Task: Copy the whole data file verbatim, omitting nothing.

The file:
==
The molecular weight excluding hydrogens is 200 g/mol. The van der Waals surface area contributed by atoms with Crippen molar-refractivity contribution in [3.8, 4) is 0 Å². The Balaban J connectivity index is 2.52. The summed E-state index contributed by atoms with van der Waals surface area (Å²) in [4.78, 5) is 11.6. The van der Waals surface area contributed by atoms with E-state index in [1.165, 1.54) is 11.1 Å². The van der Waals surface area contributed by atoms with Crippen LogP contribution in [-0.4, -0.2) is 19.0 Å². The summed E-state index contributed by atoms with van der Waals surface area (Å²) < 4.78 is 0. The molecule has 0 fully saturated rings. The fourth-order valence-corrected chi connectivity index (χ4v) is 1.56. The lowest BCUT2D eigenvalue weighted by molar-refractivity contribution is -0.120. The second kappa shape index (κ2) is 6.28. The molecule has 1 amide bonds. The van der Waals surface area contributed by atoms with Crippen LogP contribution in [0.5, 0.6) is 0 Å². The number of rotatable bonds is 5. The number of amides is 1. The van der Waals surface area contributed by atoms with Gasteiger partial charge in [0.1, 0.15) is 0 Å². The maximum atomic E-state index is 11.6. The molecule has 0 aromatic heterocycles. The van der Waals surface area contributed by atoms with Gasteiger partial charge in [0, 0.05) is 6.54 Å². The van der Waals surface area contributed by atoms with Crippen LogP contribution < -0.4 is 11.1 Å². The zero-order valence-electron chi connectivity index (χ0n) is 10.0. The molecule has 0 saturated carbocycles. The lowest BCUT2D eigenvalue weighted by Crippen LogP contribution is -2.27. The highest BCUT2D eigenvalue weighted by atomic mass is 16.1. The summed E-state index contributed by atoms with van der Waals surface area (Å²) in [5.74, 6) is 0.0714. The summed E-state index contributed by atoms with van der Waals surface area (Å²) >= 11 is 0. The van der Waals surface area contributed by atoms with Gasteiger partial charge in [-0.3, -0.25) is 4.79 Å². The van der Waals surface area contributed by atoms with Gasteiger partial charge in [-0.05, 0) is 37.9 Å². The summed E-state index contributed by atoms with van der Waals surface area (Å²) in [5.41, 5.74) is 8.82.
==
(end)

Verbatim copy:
The molecular weight excluding hydrogens is 200 g/mol. The van der Waals surface area contributed by atoms with Crippen molar-refractivity contribution in [3.8, 4) is 0 Å². The Balaban J connectivity index is 2.52. The summed E-state index contributed by atoms with van der Waals surface area (Å²) in [4.78, 5) is 11.6. The van der Waals surface area contributed by atoms with E-state index in [1.165, 1.54) is 11.1 Å². The van der Waals surface area contributed by atoms with Crippen LogP contribution in [-0.4, -0.2) is 19.0 Å². The summed E-state index contributed by atoms with van der Waals surface area (Å²) < 4.78 is 0. The molecule has 0 fully saturated rings. The fourth-order valence-corrected chi connectivity index (χ4v) is 1.56. The lowest BCUT2D eigenvalue weighted by molar-refractivity contribution is -0.120. The second kappa shape index (κ2) is 6.28. The molecule has 1 amide bonds. The van der Waals surface area contributed by atoms with Crippen LogP contribution in [0.5, 0.6) is 0 Å². The number of rotatable bonds is 5. The number of amides is 1. The van der Waals surface area contributed by atoms with Gasteiger partial charge in [0.1, 0.15) is 0 Å². The maximum atomic E-state index is 11.6. The molecule has 0 aromatic heterocycles. The van der Waals surface area contributed by atoms with Gasteiger partial charge in [0, 0.05) is 6.54 Å². The van der Waals surface area contributed by atoms with Crippen LogP contribution < -0.4 is 11.1 Å². The zero-order valence-electron chi connectivity index (χ0n) is 10.0. The molecule has 0 saturated carbocycles. The lowest BCUT2D eigenvalue weighted by Crippen LogP contribution is -2.27. The highest BCUT2D eigenvalue weighted by atomic mass is 16.1. The summed E-state index contributed by atoms with van der Waals surface area (Å²) in [5.74, 6) is 0.0714. The summed E-state index contributed by atoms with van der Waals surface area (Å²) >= 11 is 0. The van der Waals surface area contributed by atoms with Gasteiger partial charge in [-0.3, -0.25) is 4.79 Å². The van der Waals surface area contributed by atoms with Gasteiger partial charge in [-0.05, 0) is 37.9 Å². The summed E-state index contributed by atoms with van der Waals surface area (Å²) in [5.41, 5.74) is 8.82.